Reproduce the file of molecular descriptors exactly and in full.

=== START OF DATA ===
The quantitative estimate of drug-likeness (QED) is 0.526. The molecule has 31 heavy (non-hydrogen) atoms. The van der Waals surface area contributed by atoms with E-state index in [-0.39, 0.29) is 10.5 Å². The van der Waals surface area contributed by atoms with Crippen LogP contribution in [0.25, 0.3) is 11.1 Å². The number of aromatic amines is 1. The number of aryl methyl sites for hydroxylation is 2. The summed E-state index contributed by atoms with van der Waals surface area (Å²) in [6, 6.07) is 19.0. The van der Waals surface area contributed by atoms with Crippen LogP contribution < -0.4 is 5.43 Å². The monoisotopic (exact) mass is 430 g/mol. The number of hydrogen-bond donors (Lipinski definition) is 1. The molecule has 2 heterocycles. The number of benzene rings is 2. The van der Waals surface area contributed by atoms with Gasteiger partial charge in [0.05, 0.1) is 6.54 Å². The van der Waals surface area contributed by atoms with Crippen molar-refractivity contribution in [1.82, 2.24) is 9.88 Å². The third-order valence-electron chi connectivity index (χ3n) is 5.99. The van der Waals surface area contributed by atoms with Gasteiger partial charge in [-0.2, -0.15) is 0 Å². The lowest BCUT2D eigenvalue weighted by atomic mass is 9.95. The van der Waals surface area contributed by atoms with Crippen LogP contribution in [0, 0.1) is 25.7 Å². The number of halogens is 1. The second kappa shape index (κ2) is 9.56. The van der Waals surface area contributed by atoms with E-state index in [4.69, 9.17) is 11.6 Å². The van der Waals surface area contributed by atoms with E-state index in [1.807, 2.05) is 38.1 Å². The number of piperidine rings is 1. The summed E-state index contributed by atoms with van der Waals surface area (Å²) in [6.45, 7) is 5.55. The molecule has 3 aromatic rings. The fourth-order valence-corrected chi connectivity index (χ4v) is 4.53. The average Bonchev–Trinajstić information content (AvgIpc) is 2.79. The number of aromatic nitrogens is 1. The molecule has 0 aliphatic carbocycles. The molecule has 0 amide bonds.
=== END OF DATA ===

The quantitative estimate of drug-likeness (QED) is 0.526. The molecule has 31 heavy (non-hydrogen) atoms. The van der Waals surface area contributed by atoms with E-state index in [-0.39, 0.29) is 10.5 Å². The van der Waals surface area contributed by atoms with Crippen LogP contribution in [0.25, 0.3) is 11.1 Å². The number of aromatic amines is 1. The number of aryl methyl sites for hydroxylation is 2. The summed E-state index contributed by atoms with van der Waals surface area (Å²) in [6, 6.07) is 19.0. The van der Waals surface area contributed by atoms with Crippen LogP contribution < -0.4 is 5.43 Å². The monoisotopic (exact) mass is 430 g/mol. The number of hydrogen-bond donors (Lipinski definition) is 1. The molecule has 2 heterocycles. The number of benzene rings is 2. The van der Waals surface area contributed by atoms with Gasteiger partial charge in [0.05, 0.1) is 6.54 Å². The van der Waals surface area contributed by atoms with Crippen molar-refractivity contribution in [1.82, 2.24) is 9.88 Å². The third-order valence-electron chi connectivity index (χ3n) is 5.99. The van der Waals surface area contributed by atoms with Gasteiger partial charge in [-0.2, -0.15) is 0 Å². The lowest BCUT2D eigenvalue weighted by atomic mass is 9.95. The van der Waals surface area contributed by atoms with Crippen LogP contribution in [0, 0.1) is 25.7 Å². The number of halogens is 1. The second kappa shape index (κ2) is 9.56. The van der Waals surface area contributed by atoms with E-state index in [4.69, 9.17) is 11.6 Å². The van der Waals surface area contributed by atoms with E-state index in [1.807, 2.05) is 38.1 Å². The number of piperidine rings is 1. The summed E-state index contributed by atoms with van der Waals surface area (Å²) in [6.45, 7) is 5.55. The molecule has 3 aromatic rings. The fourth-order valence-corrected chi connectivity index (χ4v) is 4.53. The average Bonchev–Trinajstić information content (AvgIpc) is 2.79. The number of aromatic nitrogens is 1. The molecule has 0 aliphatic carbocycles. The molecule has 0 amide bonds.